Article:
You’ll be intrigued as me by the hydraulic steering that David has set up on his SeaEagle kayak and how we combined it with the remote throttle to make a really user friendly rig. As well we’ve done more comprehensive propeller comparisons and I’ll have some graphs to show later. All in all it was a fun way to spend Sunday afternoon—mucking about in boats.
David arrived at the Torqeedo Shop with his car loaded with interesting bits and pieces of mechanical creativeness. He is, after all a machine fitter, and you’ll see that becoming clear as he puts it all together for us.
Here’s the parts for the hydraulic steering laid out on the dock so you’ll begin to see how its put together. David has access to machine tools and the skills to use them and so has been able to machine some parts to make it easy to attach to the Torqeedo frame without harm. [warning – don’t try this at home – you may void your warranty!]
You may remember from an earlier post that the steering position with the tiller right behind the pilot was awkward and David has been scheming ways around this by using his ingenuity. To begin with he made an offset adaptor to relocate the tiller to a better position… but hey, that’s a whole different story for another day. So this scheme is the second generation of steering devices for the SeaEagle.
The main elements of this hydraulic steering are two bidirectional rams linked together with flexible pressure hoses. One is mounted on a specially designed bracket to suit the head of the 1003, and with its linkage gives a steering range of 25 degrees either side of centre. David is wondering if this will be enough range to give a tight enough turning circle.
The other ram is arranged with an operating handle and can be positioned beside the pilot in a nice ergonomic way that gives easy control. This steering control is mounted to the right of the pilot and pushing the lever forward turns the boat left and moving it backward turns the boat to the right.
On the left of the pilot we placed the remote control from an Ultralight kayak motor—this can be plugged into the 1003 without modification and on this kind of installation is the preferred option. So we have steering on the right, operated by a lever going for and aft, and throttle control on the left, also operated by a lever going for and aft.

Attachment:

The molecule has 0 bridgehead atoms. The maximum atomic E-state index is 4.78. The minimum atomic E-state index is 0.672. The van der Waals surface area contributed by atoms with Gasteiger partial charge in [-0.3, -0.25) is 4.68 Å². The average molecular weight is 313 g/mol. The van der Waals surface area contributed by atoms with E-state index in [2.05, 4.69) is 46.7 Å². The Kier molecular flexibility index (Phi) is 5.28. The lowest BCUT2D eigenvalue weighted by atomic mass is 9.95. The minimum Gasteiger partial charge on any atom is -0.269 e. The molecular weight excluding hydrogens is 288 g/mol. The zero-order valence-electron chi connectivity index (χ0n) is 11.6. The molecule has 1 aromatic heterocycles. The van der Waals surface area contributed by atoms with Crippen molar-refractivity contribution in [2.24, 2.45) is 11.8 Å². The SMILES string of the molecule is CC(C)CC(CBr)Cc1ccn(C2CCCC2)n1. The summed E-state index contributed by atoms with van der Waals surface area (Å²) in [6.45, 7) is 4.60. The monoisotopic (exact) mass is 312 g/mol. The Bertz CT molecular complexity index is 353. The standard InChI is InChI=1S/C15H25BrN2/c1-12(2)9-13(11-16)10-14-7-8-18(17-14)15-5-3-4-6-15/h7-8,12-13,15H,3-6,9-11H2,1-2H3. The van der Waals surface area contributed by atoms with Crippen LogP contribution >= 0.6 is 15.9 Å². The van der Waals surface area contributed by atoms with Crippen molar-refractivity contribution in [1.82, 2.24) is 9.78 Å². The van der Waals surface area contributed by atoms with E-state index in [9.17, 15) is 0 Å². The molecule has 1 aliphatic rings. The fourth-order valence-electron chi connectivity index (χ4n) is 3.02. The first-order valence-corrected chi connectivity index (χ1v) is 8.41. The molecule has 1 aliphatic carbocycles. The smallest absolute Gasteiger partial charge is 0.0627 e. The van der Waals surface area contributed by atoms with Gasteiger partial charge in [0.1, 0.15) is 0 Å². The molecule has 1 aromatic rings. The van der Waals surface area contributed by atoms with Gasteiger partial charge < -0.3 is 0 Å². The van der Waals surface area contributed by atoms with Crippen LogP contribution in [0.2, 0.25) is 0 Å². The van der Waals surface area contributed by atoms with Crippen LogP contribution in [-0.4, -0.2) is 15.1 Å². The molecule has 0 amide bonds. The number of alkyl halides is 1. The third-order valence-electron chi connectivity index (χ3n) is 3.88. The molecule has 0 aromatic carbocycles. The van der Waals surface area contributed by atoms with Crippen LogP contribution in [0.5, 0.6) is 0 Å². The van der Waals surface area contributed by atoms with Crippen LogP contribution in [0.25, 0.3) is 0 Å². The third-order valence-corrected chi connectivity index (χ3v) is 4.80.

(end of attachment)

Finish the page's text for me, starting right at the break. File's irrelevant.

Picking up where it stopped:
As well as testing the steering mechanism, we also wanted to take some detailed readings of speed and power using the standard 2-bladed prop and the 3-bladed prop from an 801. There had been a westerly gale blowing this morning and by now the wind had dropped to about 15-20 knots and we figured we could find enough protection in Crystal Bay for our tests. The results of the prop testing are detailed and will be the subject of another post a bit later.
Testing in Crystal Bay was also good for manouvrability assessment because of all the moored boats. The range of steering was enough even for steering in amongst the moorings without worrying about not being able to turn hard enough. I had a turn in the pilots position and I am really impressed with the smoothness of its operation. As well, being hydraulic the steering stays locked where you leave it. With the tiller steering, if you let go of the tiller, wave action and so on can easily move the setting. In all this is a very nice rig and really responsive and comfortable to control. And when combined withe right choice of prop it makes a versatile adventure incubator.
But the focus of adjusting the throttle finely for speed versus power readings for the prop testing highlighted potential mind spin problem we had wondered at…
Forward=left back=right forward=faster back=slow. To much similar information for the mind to manage easily. When you need to turn, and at the same time concentrating on setting the throttle, which has the same movement, was confusing. But we expect that after a while it would become a kind of auto response, without needing to engage the mind, and then we think the direction would become second nature. Only time will tell…